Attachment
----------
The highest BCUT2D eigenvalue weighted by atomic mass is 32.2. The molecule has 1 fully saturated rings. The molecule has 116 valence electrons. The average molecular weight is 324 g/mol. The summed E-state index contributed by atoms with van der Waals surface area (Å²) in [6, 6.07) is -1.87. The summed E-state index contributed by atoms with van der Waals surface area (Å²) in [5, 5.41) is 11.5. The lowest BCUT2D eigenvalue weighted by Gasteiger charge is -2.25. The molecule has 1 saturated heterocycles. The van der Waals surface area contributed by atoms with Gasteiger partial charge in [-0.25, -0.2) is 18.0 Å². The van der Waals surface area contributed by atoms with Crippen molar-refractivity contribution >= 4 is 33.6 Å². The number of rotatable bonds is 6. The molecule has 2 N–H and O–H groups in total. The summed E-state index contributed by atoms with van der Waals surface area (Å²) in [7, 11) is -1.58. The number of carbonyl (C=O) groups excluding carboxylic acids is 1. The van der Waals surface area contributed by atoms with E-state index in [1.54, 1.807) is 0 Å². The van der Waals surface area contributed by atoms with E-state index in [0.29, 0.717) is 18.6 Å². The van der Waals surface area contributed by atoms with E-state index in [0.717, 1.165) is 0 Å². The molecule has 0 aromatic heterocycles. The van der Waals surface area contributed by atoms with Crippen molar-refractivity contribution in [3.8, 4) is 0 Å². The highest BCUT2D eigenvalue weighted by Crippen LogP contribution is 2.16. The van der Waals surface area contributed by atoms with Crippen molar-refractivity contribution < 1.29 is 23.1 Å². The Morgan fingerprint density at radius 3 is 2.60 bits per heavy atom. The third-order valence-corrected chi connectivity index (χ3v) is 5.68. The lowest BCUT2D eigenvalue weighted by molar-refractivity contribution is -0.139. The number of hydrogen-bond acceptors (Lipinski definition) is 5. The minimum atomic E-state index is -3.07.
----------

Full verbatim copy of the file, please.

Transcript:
The highest BCUT2D eigenvalue weighted by atomic mass is 32.2. The molecule has 1 fully saturated rings. The molecule has 116 valence electrons. The average molecular weight is 324 g/mol. The summed E-state index contributed by atoms with van der Waals surface area (Å²) in [6, 6.07) is -1.87. The summed E-state index contributed by atoms with van der Waals surface area (Å²) in [5, 5.41) is 11.5. The lowest BCUT2D eigenvalue weighted by Gasteiger charge is -2.25. The molecule has 1 saturated heterocycles. The van der Waals surface area contributed by atoms with Gasteiger partial charge in [-0.25, -0.2) is 18.0 Å². The van der Waals surface area contributed by atoms with Crippen molar-refractivity contribution >= 4 is 33.6 Å². The number of rotatable bonds is 6. The molecule has 2 N–H and O–H groups in total. The summed E-state index contributed by atoms with van der Waals surface area (Å²) in [7, 11) is -1.58. The number of carbonyl (C=O) groups excluding carboxylic acids is 1. The van der Waals surface area contributed by atoms with E-state index in [1.54, 1.807) is 0 Å². The van der Waals surface area contributed by atoms with E-state index in [0.29, 0.717) is 18.6 Å². The van der Waals surface area contributed by atoms with E-state index in [0.717, 1.165) is 0 Å². The molecule has 0 aromatic heterocycles. The van der Waals surface area contributed by atoms with Crippen molar-refractivity contribution in [3.8, 4) is 0 Å². The highest BCUT2D eigenvalue weighted by Crippen LogP contribution is 2.16. The van der Waals surface area contributed by atoms with Crippen molar-refractivity contribution < 1.29 is 23.1 Å². The Morgan fingerprint density at radius 3 is 2.60 bits per heavy atom. The third-order valence-corrected chi connectivity index (χ3v) is 5.68. The lowest BCUT2D eigenvalue weighted by molar-refractivity contribution is -0.139. The number of hydrogen-bond acceptors (Lipinski definition) is 5. The minimum atomic E-state index is -3.07.